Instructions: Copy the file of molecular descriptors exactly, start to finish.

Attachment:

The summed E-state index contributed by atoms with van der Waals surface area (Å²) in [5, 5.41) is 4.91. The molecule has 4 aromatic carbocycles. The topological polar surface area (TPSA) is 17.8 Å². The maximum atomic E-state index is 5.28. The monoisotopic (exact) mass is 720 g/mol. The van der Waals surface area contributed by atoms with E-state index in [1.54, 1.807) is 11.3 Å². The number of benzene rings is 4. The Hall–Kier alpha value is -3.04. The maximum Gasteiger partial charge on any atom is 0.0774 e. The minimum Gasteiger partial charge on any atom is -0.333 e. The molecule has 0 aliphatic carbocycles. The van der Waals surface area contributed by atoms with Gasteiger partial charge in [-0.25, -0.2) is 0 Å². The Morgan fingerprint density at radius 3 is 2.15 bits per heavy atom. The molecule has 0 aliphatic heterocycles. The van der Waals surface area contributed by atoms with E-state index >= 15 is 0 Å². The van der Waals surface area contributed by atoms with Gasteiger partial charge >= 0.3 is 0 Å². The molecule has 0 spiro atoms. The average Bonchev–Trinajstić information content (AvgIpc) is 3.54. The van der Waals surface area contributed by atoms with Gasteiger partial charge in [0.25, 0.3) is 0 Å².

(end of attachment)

The summed E-state index contributed by atoms with van der Waals surface area (Å²) in [5, 5.41) is 4.91. The molecule has 4 aromatic carbocycles. The topological polar surface area (TPSA) is 17.8 Å². The maximum atomic E-state index is 5.28. The monoisotopic (exact) mass is 720 g/mol. The van der Waals surface area contributed by atoms with E-state index in [1.54, 1.807) is 11.3 Å². The number of benzene rings is 4. The Hall–Kier alpha value is -3.04. The maximum Gasteiger partial charge on any atom is 0.0774 e. The minimum Gasteiger partial charge on any atom is -0.333 e. The molecule has 0 aliphatic carbocycles. The van der Waals surface area contributed by atoms with Gasteiger partial charge in [-0.25, -0.2) is 0 Å². The Morgan fingerprint density at radius 3 is 2.15 bits per heavy atom. The molecule has 0 aliphatic heterocycles. The van der Waals surface area contributed by atoms with E-state index >= 15 is 0 Å². The van der Waals surface area contributed by atoms with Gasteiger partial charge >= 0.3 is 0 Å². The molecule has 0 spiro atoms. The average Bonchev–Trinajstić information content (AvgIpc) is 3.54. The van der Waals surface area contributed by atoms with Gasteiger partial charge in [0.25, 0.3) is 0 Å².